Shevaun Haviland, director-general at the BCC, said:
“These changes will provide much-needed relief for businesses across the country, giving many firms renewed confidence to invest and grow.
“However, these changes must be the start, rather than the end point of the reforms to this broken system.”
Extension for temporary £1m annual investment allowance
The temporary increase to the annual investment allowance has been extended by 15 months, just eight weeks before it was due to expire.
The allowance offers 100% tax relief on qualifying plant and machinery up to a specified annual limit.
In 2019, the allowance was increased from £200,000 to £1 million – a rise that was scheduled to come to an end on 31 December 2021.
Chancellor Rishi Sunak has now extended the higher rate until 31 March 2023, when the UK’s main rate of corporation tax increases from 19% to 25%.
Speaking in his Autumn Budget 2021, Sunak said:
“Now is not the time to remove tax breaks on investment.
“So I can confirm that the £1m annual investment allowance will not end in December  as planned, it will be extended all the way to  March 2023.”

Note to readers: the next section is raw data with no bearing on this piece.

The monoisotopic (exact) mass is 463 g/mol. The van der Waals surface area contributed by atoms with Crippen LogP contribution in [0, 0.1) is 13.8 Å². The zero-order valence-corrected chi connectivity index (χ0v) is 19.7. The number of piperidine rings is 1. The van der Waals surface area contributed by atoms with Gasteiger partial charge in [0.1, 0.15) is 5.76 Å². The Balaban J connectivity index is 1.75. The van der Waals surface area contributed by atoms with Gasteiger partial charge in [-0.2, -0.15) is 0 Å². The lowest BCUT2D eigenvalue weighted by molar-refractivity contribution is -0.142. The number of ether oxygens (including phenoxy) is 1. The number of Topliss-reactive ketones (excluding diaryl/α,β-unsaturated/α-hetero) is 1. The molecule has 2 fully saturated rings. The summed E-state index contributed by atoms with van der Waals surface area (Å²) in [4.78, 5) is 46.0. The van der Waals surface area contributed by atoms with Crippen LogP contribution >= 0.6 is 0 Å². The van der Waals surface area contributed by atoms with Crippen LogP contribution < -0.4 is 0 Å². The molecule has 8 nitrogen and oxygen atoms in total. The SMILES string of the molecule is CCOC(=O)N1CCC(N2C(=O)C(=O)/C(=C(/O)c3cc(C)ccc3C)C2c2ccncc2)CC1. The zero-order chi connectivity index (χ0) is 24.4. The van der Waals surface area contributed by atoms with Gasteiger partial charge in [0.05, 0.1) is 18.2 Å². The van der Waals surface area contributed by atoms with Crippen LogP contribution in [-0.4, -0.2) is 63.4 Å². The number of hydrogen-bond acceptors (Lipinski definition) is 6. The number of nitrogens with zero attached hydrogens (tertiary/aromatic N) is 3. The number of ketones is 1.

The extension marks victory for the Association of Tax Technicians (ATT), which had previously campaigned for an extension to the allowance.
The ATT successfully lobbied for an extension last year, citing many firms had not been in a position to utilise the allowance in a way they otherwise might have done due to the pandemic.
The group said the latest extension “is good news for businesses whose annual capital spending exceeds £200,000, particularly if their profits are charged to income tax rather than corporation tax”.
But it wants the Treasury to resolve transitional provisions in order to help small businesses.
Jon Stride, co-chair of ATT’s technical steering group, said:
“More than 95% of UK businesses incur qualifying capital expenditure of less than £200,000 each year.
“The temporary limit of £1m could never benefit these businesses – but the transition back from £1m to £200,000 in 2023 could actively disadvantage them.
“We hope that the Government will take the opportunity in the forthcoming Finance Bill to introduce a simplification measure.”